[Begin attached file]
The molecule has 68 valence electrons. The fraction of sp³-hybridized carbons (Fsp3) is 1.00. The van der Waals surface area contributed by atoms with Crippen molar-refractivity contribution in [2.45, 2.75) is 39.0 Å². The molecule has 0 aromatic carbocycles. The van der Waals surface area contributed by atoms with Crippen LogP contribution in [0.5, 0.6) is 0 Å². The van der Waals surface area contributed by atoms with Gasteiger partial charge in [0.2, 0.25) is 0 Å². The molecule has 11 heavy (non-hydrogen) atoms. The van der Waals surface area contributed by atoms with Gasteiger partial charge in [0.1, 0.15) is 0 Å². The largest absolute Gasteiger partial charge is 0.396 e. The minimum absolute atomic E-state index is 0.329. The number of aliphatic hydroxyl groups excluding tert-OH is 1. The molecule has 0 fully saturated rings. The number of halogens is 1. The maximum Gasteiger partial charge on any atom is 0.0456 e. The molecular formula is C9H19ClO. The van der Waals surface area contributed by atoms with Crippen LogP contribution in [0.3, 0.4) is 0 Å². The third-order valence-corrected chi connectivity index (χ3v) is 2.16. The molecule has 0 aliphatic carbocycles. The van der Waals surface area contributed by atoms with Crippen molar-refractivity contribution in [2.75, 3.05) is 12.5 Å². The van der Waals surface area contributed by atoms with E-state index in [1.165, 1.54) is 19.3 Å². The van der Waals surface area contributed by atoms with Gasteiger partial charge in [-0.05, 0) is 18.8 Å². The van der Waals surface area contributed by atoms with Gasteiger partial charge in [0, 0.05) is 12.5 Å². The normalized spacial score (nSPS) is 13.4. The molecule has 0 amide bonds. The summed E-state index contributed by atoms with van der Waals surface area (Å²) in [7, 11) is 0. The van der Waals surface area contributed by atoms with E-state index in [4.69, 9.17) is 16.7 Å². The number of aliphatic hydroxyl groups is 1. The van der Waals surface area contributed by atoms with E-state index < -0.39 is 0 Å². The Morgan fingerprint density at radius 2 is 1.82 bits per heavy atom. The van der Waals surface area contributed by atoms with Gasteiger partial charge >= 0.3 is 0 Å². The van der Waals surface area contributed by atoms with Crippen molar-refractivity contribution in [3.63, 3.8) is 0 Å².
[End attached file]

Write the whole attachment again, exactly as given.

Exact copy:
The molecule has 68 valence electrons. The fraction of sp³-hybridized carbons (Fsp3) is 1.00. The van der Waals surface area contributed by atoms with Crippen molar-refractivity contribution in [2.45, 2.75) is 39.0 Å². The molecule has 0 aromatic carbocycles. The van der Waals surface area contributed by atoms with Crippen LogP contribution in [0.5, 0.6) is 0 Å². The van der Waals surface area contributed by atoms with Gasteiger partial charge in [0.2, 0.25) is 0 Å². The molecule has 11 heavy (non-hydrogen) atoms. The van der Waals surface area contributed by atoms with Gasteiger partial charge in [0.1, 0.15) is 0 Å². The largest absolute Gasteiger partial charge is 0.396 e. The minimum absolute atomic E-state index is 0.329. The number of aliphatic hydroxyl groups excluding tert-OH is 1. The molecule has 0 fully saturated rings. The number of halogens is 1. The maximum Gasteiger partial charge on any atom is 0.0456 e. The molecular formula is C9H19ClO. The van der Waals surface area contributed by atoms with Crippen LogP contribution in [0.3, 0.4) is 0 Å². The third-order valence-corrected chi connectivity index (χ3v) is 2.16. The molecule has 0 aliphatic carbocycles. The van der Waals surface area contributed by atoms with Crippen molar-refractivity contribution in [2.75, 3.05) is 12.5 Å². The van der Waals surface area contributed by atoms with E-state index in [1.165, 1.54) is 19.3 Å². The van der Waals surface area contributed by atoms with Gasteiger partial charge in [-0.05, 0) is 18.8 Å². The van der Waals surface area contributed by atoms with Gasteiger partial charge in [0, 0.05) is 12.5 Å². The normalized spacial score (nSPS) is 13.4. The molecule has 0 amide bonds. The summed E-state index contributed by atoms with van der Waals surface area (Å²) in [7, 11) is 0. The van der Waals surface area contributed by atoms with E-state index in [4.69, 9.17) is 16.7 Å². The number of aliphatic hydroxyl groups is 1. The van der Waals surface area contributed by atoms with E-state index < -0.39 is 0 Å². The Morgan fingerprint density at radius 2 is 1.82 bits per heavy atom. The van der Waals surface area contributed by atoms with Gasteiger partial charge >= 0.3 is 0 Å². The van der Waals surface area contributed by atoms with Crippen molar-refractivity contribution in [3.63, 3.8) is 0 Å².